One microbiology and two biochemistry students were recognized by CSU-Wide Program
By Bryana Quintana
The California State University Louis Stokes Alliance for Minority Participation (CSU-LSAMP) program recognizes the remarkable achievements and stories of students and alumni across the CSU system with the goal of promoting underrepresented students in STEM. Awardees are highlighted in the program’s annual Program Recognizing Outstanding Undergraduate Achievement (PROUD) publication.
Three San Diego State University students have been honored as CSU-LSAMP PROUD scholars for 2023. Gabriela Andrea Contreras received the Outstanding Academic award, Brianna Antunez earned the award in Outstanding Service & Leadership, and Mariel Rosales was recognized for Outstanding Persistence & Perseverance.
Learn more about these students and their work below!
A biochemistry major and researcher in Tom Huxford’s Structural Biochemistry Laboratory, Gabriela Andrea Contreras graduated in December 2023. She is in charge of her own research project titled “Engineering MS2 Maturation Protein for Structural Studies” in collaboration with the Physical Virology Laboratory. Contreras also worked with students in the Physical Virology Laboratory crystallizing and imaging newly discovered virus particles. Outside of her research, she has been learning how to use computational chemistry programs and tools, such as VMD, Qchem, and AMBER, to support her benchwork with the mentorship of Dr. Yuezhi Mao. In addition to her participation in CSU-LSAMP, Contreras was accepted into the Initiative for Maximizing Student Development (IMSD) program in the summer of 2022. She maintained a high GPA throughout her education, making the Dean’s List every semester with the exception of the semester that she studied abroad in South Korea. Contreras plans to pursue either a Master’s or doctoral degree in biochemistry and molecular biology.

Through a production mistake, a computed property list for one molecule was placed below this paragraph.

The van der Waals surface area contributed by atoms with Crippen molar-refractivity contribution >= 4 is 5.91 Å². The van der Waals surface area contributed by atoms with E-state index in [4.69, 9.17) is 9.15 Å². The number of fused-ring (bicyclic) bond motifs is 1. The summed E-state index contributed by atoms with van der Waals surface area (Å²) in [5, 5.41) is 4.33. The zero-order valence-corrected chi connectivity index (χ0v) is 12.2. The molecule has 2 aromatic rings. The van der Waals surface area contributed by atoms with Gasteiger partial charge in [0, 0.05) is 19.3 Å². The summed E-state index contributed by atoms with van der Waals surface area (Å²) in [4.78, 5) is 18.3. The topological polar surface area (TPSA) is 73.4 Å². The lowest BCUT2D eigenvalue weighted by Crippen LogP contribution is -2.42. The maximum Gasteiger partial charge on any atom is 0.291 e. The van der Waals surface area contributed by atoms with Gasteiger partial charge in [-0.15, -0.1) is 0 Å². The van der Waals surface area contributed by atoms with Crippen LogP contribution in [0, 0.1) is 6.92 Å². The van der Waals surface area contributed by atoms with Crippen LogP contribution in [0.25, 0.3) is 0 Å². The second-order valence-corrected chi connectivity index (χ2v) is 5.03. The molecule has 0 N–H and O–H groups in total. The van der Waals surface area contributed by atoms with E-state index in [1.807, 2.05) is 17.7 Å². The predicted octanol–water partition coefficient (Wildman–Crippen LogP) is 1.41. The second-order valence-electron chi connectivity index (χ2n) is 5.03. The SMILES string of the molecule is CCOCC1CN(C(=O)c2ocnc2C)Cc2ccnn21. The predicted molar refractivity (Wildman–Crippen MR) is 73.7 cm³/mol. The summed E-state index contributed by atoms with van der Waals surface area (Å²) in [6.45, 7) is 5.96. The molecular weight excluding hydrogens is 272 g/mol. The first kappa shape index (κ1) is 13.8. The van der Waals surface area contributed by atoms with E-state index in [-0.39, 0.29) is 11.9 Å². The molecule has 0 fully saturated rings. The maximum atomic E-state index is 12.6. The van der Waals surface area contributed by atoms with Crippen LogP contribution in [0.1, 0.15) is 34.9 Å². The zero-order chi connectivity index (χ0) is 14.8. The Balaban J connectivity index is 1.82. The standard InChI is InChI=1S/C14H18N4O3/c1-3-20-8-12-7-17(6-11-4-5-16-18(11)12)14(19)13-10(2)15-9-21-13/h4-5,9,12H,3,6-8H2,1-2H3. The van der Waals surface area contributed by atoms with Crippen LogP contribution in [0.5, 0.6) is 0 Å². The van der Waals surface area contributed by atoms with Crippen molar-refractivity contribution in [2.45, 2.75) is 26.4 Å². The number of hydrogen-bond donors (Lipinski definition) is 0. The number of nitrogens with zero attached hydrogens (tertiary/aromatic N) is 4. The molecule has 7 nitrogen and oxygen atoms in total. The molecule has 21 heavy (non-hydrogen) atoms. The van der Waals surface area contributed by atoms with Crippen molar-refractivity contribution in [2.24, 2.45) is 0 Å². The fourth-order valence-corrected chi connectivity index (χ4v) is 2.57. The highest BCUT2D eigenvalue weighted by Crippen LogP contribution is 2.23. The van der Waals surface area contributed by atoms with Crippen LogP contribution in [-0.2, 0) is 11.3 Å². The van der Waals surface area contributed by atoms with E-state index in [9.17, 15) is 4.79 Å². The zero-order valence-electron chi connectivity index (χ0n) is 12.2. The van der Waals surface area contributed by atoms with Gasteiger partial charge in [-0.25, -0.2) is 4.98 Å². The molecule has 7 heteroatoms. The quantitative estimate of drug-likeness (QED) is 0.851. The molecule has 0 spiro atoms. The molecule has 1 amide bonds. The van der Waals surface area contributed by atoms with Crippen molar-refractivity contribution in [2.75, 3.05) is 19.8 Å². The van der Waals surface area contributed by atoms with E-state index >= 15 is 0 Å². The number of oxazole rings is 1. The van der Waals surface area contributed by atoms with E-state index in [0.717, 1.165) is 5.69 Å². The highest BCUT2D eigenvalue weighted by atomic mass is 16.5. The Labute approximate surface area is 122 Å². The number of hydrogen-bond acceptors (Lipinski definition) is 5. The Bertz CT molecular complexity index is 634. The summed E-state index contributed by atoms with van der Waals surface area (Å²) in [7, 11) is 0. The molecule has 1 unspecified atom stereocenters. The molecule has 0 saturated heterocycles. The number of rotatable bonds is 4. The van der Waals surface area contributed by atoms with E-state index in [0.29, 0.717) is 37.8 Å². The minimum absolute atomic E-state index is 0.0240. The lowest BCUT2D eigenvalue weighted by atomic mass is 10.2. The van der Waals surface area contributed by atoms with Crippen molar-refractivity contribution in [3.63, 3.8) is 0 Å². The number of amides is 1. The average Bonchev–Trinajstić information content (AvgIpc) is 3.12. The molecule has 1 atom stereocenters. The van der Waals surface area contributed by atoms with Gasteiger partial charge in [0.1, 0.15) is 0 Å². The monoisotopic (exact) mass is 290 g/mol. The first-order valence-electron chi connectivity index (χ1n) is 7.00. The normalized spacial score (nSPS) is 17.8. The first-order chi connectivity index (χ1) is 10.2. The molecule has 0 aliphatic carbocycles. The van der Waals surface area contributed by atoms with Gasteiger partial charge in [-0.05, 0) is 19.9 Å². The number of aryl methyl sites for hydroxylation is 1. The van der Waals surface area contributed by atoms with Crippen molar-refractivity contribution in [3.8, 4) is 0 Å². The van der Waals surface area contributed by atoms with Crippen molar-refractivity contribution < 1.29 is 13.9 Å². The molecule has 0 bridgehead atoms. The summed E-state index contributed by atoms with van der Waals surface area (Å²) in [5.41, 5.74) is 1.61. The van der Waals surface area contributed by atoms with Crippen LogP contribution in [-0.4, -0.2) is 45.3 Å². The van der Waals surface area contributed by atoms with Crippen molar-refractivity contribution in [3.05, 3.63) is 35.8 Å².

Brianna Antunez completed her fourth year as a biochemistry major and during her time at SDSU, she actively participated in various organizations. Without her leadership and determination as president of the SDSU SACNAS Chapter, the chapter would have ceased to exist. In this role, Antunez gained invaluable insights into effective leadership and developed a profound passion for assisting others in STEM. Through her involvement with the Latinx Student Union, Antunez found a meaningful connection to her cultural heritage, which deepened her understanding of her own interests and aspirations. Guided by her personal values and interests, she dedicated herself to giving back to underrepresented communities in San Diego County, particularly by encouraging and supporting young individuals to pursue careers in STEM. Antunez created strong relationships with mentors in the Chemistry Department as well as with undergraduate and graduate students who are also actively involved in organizations. These connections provided her with valuable guidance and support as she navigated her academic and professional journey. Thanks to CSU-LSAMP, Antunez continued her research pursuits in the biochemistry lab of Dr. Youngkwang Lee. This experience not only highlighted the significance of research but it also underscored the importance of mentorship in fostering personal and intellectual growth.
Mariel Rosales graduated May 2023 with a 3.28 GPA. She earned a bachelor of science in microbiology with an emphasis in clinical laboratory science. The road to graduation was long and arduous as she decided to take on the challenge of chasing dreams while raising two children, striving to be a role model for her daughters. Rosales is grateful for parents that exemplify hard work and dedication as they overcame adversity to make it in America. Her parents’ experiences motivated her and helped her realize her potential, which she applied to her career goals. Entering the university, Rosales was unsure if she was “science material” or had what it took to be a scientist. Through CSU-LSAMP, she explored research by joining Dr. Anca Segall’s lab as a research assistant on the IBD Project. Focusing on the microbiota of patients diagnosed with an inflammatory bowel disease, Rosales worked on isolating and purifying bacteria and their associated bacteriophages with the goal of characterizing phages associated with the dysbiosis causing IBD. In addition to academics, research, and raising two daughters, she was eager to advance her skills and apply concepts during her final semester. So, she took on a part time job at a biotech company where she continues to work today.